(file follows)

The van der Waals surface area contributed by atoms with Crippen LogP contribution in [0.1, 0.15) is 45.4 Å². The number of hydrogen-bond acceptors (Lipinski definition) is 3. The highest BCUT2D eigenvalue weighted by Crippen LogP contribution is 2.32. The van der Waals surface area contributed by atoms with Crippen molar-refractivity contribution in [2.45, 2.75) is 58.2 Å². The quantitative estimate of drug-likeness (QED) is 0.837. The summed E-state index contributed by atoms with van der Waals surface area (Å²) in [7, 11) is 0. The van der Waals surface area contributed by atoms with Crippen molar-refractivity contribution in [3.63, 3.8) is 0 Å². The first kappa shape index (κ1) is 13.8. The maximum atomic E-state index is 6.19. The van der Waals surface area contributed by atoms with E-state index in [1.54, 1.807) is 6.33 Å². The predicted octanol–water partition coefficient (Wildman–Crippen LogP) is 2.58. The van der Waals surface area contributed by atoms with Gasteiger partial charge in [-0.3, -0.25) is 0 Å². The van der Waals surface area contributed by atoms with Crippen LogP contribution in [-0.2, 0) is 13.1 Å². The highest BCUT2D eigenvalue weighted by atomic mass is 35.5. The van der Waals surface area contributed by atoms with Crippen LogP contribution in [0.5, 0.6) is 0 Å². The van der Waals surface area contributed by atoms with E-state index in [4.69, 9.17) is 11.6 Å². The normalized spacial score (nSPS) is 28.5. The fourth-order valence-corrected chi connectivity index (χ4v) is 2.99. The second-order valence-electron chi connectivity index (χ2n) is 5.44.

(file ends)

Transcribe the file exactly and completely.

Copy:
The van der Waals surface area contributed by atoms with Crippen LogP contribution in [0.1, 0.15) is 45.4 Å². The number of hydrogen-bond acceptors (Lipinski definition) is 3. The highest BCUT2D eigenvalue weighted by Crippen LogP contribution is 2.32. The van der Waals surface area contributed by atoms with Crippen molar-refractivity contribution in [2.45, 2.75) is 58.2 Å². The quantitative estimate of drug-likeness (QED) is 0.837. The summed E-state index contributed by atoms with van der Waals surface area (Å²) in [7, 11) is 0. The van der Waals surface area contributed by atoms with Crippen molar-refractivity contribution in [3.63, 3.8) is 0 Å². The first kappa shape index (κ1) is 13.8. The maximum atomic E-state index is 6.19. The van der Waals surface area contributed by atoms with E-state index in [1.54, 1.807) is 6.33 Å². The predicted octanol–water partition coefficient (Wildman–Crippen LogP) is 2.58. The van der Waals surface area contributed by atoms with Gasteiger partial charge in [-0.3, -0.25) is 0 Å². The van der Waals surface area contributed by atoms with Crippen LogP contribution in [-0.2, 0) is 13.1 Å². The highest BCUT2D eigenvalue weighted by atomic mass is 35.5. The van der Waals surface area contributed by atoms with Crippen LogP contribution in [0.5, 0.6) is 0 Å². The van der Waals surface area contributed by atoms with E-state index in [4.69, 9.17) is 11.6 Å². The normalized spacial score (nSPS) is 28.5. The fourth-order valence-corrected chi connectivity index (χ4v) is 2.99. The second-order valence-electron chi connectivity index (χ2n) is 5.44.